What Size Tank Should You Keep Goldfish In?

How To Keep Goldfish Happy – All About Their Tank – Bigger is Better.

Outlaw the Goldfish Bowl

Invest in at least a ten or twenty gallon system. The bigger the tank, and the more aeration the fish get, the happier they will be, the more active they will be and the easier it will be for them to grow big.

Filtrate with an Undergravel plate driven by a single powerhead, or with a sponge filter.

If used, make sure the powerhead runs Venturi-style, which aerates well.

Supplement the efficacious filtration of the undergravel with a sponge filter like the Tetra Brilliant sponge filter. Hang on filters with pads and such are a nuisance to clean and have limited biological surface area.

Of course, Wet Dry trickle systems are superior, but they are correspondingly expensive.

Make sure the PH is buffered to neutral, there are chemicals for this. One superb compound is SeaChem’s Neutral Regulator.

Invest in some live plants. **Aponegeton**, Anubias, Cryptocoryne, **Pennywort**, etc are all good ones.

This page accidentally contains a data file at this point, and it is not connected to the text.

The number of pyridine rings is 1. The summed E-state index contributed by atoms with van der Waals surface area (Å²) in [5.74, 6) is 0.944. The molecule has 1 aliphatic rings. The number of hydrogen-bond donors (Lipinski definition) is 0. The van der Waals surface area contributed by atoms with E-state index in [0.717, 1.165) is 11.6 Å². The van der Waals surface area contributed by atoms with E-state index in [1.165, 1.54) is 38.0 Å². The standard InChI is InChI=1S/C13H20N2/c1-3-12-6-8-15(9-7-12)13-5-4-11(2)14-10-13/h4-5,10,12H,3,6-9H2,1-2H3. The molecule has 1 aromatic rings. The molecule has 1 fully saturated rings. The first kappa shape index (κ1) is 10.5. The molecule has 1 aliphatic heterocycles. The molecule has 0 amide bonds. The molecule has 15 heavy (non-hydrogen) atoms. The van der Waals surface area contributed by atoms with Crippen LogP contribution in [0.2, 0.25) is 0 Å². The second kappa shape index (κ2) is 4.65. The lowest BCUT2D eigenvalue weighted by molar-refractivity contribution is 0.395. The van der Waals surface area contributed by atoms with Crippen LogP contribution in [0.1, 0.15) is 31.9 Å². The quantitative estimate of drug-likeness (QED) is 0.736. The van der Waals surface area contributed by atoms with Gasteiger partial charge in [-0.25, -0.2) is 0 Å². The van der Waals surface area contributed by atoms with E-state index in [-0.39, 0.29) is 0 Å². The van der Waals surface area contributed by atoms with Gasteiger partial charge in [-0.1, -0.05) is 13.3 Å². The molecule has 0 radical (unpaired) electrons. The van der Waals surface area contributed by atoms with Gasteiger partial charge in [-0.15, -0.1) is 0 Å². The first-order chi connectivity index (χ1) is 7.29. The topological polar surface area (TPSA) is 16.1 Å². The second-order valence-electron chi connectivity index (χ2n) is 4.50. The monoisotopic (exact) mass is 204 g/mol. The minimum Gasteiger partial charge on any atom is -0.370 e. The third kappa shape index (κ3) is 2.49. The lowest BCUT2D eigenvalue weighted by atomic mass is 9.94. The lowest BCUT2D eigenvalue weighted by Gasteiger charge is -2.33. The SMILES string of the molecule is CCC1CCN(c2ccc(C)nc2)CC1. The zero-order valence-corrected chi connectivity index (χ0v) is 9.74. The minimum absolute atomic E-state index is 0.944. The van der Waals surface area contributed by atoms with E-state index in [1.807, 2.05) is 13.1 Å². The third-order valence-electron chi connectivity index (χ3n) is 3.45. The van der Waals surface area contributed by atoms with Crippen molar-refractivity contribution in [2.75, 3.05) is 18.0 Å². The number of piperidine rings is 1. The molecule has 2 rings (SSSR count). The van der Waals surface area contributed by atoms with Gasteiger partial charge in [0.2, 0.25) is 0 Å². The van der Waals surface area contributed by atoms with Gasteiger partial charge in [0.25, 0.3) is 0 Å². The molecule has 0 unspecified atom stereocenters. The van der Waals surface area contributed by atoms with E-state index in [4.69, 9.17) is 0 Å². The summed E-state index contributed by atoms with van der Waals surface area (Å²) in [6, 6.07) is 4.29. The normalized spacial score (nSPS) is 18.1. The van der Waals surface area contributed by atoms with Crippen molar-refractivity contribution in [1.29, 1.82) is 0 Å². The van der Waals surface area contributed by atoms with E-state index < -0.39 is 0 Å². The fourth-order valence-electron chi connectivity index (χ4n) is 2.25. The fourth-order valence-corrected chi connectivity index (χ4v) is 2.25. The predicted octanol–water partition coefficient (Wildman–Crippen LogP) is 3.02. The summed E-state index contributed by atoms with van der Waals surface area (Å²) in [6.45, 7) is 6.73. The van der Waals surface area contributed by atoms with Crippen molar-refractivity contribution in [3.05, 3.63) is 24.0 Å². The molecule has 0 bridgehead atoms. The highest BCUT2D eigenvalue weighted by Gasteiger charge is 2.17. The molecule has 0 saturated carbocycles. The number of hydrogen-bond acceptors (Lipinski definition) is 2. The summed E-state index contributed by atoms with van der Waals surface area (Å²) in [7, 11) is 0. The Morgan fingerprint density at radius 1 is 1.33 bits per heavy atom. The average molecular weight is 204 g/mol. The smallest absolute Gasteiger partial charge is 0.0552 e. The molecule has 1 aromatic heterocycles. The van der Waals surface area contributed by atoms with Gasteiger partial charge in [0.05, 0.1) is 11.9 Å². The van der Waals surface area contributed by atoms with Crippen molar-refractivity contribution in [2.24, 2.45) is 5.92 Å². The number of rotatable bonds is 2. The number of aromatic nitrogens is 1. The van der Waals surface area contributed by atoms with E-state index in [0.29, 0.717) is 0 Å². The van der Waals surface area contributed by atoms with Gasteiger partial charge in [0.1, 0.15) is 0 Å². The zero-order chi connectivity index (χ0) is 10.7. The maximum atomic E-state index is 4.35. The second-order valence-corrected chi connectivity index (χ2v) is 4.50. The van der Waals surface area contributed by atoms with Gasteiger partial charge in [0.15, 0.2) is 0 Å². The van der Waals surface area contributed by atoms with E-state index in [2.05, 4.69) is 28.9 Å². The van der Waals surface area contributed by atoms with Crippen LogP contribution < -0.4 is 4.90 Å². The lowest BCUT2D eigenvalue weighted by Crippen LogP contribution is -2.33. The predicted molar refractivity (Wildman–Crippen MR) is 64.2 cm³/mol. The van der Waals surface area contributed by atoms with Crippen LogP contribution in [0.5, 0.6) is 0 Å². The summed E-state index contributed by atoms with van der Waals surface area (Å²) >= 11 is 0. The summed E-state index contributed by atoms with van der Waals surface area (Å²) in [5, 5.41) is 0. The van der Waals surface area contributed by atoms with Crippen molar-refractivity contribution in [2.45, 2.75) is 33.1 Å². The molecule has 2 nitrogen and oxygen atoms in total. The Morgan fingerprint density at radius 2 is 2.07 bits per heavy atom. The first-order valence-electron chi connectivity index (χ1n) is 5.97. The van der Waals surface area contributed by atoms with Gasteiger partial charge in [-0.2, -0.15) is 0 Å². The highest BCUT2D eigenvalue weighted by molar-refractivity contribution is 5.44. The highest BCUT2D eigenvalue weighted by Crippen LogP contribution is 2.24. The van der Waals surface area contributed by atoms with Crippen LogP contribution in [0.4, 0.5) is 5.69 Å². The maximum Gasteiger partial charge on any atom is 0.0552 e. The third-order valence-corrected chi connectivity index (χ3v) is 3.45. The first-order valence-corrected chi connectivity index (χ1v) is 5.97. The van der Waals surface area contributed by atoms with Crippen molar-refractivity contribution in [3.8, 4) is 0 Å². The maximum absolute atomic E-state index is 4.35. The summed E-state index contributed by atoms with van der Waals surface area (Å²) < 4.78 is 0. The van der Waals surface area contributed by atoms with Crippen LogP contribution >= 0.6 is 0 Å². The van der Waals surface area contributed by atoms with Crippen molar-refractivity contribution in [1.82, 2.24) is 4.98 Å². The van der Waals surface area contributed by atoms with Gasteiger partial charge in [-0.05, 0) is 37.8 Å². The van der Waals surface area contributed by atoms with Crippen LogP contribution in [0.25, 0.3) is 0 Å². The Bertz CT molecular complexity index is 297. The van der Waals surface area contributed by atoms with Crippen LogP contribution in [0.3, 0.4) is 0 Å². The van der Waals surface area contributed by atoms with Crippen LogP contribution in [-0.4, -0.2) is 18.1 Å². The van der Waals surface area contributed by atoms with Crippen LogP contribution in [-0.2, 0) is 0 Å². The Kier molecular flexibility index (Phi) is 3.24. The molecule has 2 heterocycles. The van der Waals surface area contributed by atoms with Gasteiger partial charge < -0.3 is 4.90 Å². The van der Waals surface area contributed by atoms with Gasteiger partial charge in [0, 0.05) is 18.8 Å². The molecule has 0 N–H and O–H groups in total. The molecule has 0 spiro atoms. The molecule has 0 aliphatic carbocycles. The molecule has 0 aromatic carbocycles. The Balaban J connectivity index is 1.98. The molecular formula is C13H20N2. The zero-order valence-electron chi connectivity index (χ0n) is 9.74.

Anachris, Cabomba etc are a little messy and like cooler water. If you like fake plants, like I do, you can use most of the fake plants from Michaels. People talk about occasional fish toxicity to those but in recent decades, they have had to make the fake plants chewable by human babies without dying. So they have. And I’ve used a LOT of fake Michael’s plants. Check this out:

Almost every plant in this tank is a fake from Michaels and was made for flower arrangements.

Feed a good small pelleted food like Hikari twice per day.

Perform water changes every week or every other week. Use a siphon hose to clean the gravel periodically.

Did you know that a Goldfish can grow to be 8 inhes long in a single season (one year) if fed well and given enough space?

*LET ALGAE GROW ON AT LEAST ONE PANE OF GLASS IN THE TANK*, Algae reduces nitrate accumulations and is a big healp for Goldfish tanks.

What Size Tank Should You Keep Goldfish In

“If the goldfish bowl were actually outlawed it would be a shame for anabantoid owners. I have enjoyed Paradise Gouramis in goldfish bowls for years.” Doc Johnson

Dr Erik Johnson is a Marietta, Georgia Veterinarian with a practice in small animal medicine. He graduated from University of Georgia with his Doctorate in 1991. Dr Johnson is the author of several texts on Koi and Pond Fish Health and Disease as well as numerous articles on dog and cat health topics.